It’s not unusual for company boards to search for executives who are results-oriented and can add immediate value to their investment or drive share price, without focusing on the importance of high EQ. Such hires may bring short-term gains, but that success is unlikely to last for longer than a season or two.

The smarter approach is to search for the corporate equivalents of Gretzky, candidates with exceptional IQ in both the functional and emotional realms who can successfully lead and grow a company or a function today and over the long haul. These best practices will help you find those leaders:

  • Formally develop a strategic hiring process that includes a candidate scorecard, structured interview questions, and formal assessments.
  • Intentionally incorporate emotional intelligence into your candidate scorecard.
  • Include informal discussions and meetings to further gauge candidates’ EQ – this might include interpretating real-world scenarios and problem-solving situations.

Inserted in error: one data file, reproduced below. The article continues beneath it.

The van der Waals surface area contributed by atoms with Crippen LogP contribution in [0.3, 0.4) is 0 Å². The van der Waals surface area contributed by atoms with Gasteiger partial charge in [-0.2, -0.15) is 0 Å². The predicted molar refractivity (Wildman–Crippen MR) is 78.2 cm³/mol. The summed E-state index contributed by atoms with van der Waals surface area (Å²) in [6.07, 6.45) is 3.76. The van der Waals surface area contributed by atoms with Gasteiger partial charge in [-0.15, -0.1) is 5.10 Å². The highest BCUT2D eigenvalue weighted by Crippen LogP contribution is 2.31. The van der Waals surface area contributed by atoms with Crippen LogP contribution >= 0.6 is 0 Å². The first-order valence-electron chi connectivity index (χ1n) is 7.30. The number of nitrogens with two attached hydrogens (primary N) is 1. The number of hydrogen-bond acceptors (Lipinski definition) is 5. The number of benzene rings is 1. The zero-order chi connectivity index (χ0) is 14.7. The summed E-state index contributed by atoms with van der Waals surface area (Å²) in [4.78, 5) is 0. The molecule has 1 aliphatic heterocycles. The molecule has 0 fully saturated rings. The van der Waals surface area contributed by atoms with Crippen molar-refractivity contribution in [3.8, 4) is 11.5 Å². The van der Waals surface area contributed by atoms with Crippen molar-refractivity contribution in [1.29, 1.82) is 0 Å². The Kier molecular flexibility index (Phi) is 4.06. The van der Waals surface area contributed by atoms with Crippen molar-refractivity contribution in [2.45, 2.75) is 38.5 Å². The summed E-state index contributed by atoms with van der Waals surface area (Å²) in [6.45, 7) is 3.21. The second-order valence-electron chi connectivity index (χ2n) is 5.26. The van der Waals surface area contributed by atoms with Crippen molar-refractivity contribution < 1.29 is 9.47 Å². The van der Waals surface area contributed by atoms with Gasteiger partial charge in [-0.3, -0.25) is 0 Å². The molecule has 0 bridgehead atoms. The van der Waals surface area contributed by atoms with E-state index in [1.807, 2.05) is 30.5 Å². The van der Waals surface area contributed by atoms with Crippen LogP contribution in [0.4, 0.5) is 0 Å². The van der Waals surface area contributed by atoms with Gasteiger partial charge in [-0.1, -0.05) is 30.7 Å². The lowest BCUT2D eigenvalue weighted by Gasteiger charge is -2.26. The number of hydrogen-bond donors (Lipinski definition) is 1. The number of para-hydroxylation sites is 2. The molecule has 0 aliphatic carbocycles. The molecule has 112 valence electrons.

• Pay keen attention to candidates’ communication skills as advised by our colleague Adam Charlson.
  • Extend the EQ requirement down through your entire leadership pipeline and ensure everyone maintains a coachable attitude for feedback.

And remember, all the great ones, no matter their arena, never stop honing their skills. Offer opportunities for your management ranks to participate in leadership development courses focused on more than functional skills, and it will further elevate your company’s collective EQ to its distinct competitive advantage.

Do you need help finding executive hires, mid-level candidates, and even interim consultants with enough emotional intelligence to effectively lead your company and its critical functions? With every engagement, Focus Search Partners takes the time to understand our client’s company culture and our candidates’ EQ to find the ideal leadership match to grow the business. Contact our team today.

By Andy Olson and Brad Olson, Managing Partners at Focus Search Partners